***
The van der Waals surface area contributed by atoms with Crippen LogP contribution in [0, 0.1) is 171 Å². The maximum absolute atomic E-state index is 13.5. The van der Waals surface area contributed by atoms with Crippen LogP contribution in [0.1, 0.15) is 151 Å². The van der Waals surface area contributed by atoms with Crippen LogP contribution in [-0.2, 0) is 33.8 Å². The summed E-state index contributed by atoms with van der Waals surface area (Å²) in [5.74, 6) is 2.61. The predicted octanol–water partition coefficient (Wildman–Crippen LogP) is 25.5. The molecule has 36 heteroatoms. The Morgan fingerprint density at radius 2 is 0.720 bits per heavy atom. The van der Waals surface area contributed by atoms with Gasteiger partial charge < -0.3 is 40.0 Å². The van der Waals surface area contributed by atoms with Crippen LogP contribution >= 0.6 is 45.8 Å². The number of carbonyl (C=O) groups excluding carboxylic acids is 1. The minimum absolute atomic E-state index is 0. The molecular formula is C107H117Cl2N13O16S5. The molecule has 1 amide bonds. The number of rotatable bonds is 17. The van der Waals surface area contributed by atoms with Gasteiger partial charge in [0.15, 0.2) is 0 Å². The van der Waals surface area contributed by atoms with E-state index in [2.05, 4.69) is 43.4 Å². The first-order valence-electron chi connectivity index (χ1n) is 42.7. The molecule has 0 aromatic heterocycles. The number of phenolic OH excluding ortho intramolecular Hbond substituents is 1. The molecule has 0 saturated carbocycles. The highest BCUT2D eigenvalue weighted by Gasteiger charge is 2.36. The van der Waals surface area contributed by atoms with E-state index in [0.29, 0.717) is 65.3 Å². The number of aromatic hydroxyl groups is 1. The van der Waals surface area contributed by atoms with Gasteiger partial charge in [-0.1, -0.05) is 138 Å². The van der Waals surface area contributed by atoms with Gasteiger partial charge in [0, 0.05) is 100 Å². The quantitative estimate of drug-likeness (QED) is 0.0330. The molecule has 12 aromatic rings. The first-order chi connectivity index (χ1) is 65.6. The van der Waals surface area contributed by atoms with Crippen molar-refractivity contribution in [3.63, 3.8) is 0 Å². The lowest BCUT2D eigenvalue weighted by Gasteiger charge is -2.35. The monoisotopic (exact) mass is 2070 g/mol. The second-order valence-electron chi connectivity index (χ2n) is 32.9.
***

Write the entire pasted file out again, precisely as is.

The van der Waals surface area contributed by atoms with Crippen LogP contribution in [0, 0.1) is 171 Å². The maximum absolute atomic E-state index is 13.5. The van der Waals surface area contributed by atoms with Crippen LogP contribution in [0.1, 0.15) is 151 Å². The van der Waals surface area contributed by atoms with Crippen LogP contribution in [-0.2, 0) is 33.8 Å². The summed E-state index contributed by atoms with van der Waals surface area (Å²) in [5.74, 6) is 2.61. The predicted octanol–water partition coefficient (Wildman–Crippen LogP) is 25.5. The molecule has 36 heteroatoms. The Morgan fingerprint density at radius 2 is 0.720 bits per heavy atom. The van der Waals surface area contributed by atoms with Gasteiger partial charge < -0.3 is 40.0 Å². The van der Waals surface area contributed by atoms with Crippen LogP contribution >= 0.6 is 45.8 Å². The number of carbonyl (C=O) groups excluding carboxylic acids is 1. The minimum absolute atomic E-state index is 0. The molecular formula is C107H117Cl2N13O16S5. The molecule has 1 amide bonds. The number of rotatable bonds is 17. The van der Waals surface area contributed by atoms with Gasteiger partial charge in [0.15, 0.2) is 0 Å². The van der Waals surface area contributed by atoms with E-state index in [2.05, 4.69) is 43.4 Å². The first-order valence-electron chi connectivity index (χ1n) is 42.7. The molecule has 0 aromatic heterocycles. The number of phenolic OH excluding ortho intramolecular Hbond substituents is 1. The molecule has 0 saturated carbocycles. The highest BCUT2D eigenvalue weighted by Gasteiger charge is 2.36. The van der Waals surface area contributed by atoms with E-state index in [0.29, 0.717) is 65.3 Å². The number of aromatic hydroxyl groups is 1. The van der Waals surface area contributed by atoms with Gasteiger partial charge in [-0.1, -0.05) is 138 Å². The van der Waals surface area contributed by atoms with Gasteiger partial charge in [0, 0.05) is 100 Å². The quantitative estimate of drug-likeness (QED) is 0.0330. The molecule has 12 aromatic rings. The first-order chi connectivity index (χ1) is 65.6. The van der Waals surface area contributed by atoms with Crippen molar-refractivity contribution in [3.63, 3.8) is 0 Å². The lowest BCUT2D eigenvalue weighted by Gasteiger charge is -2.35. The monoisotopic (exact) mass is 2070 g/mol. The second-order valence-electron chi connectivity index (χ2n) is 32.9.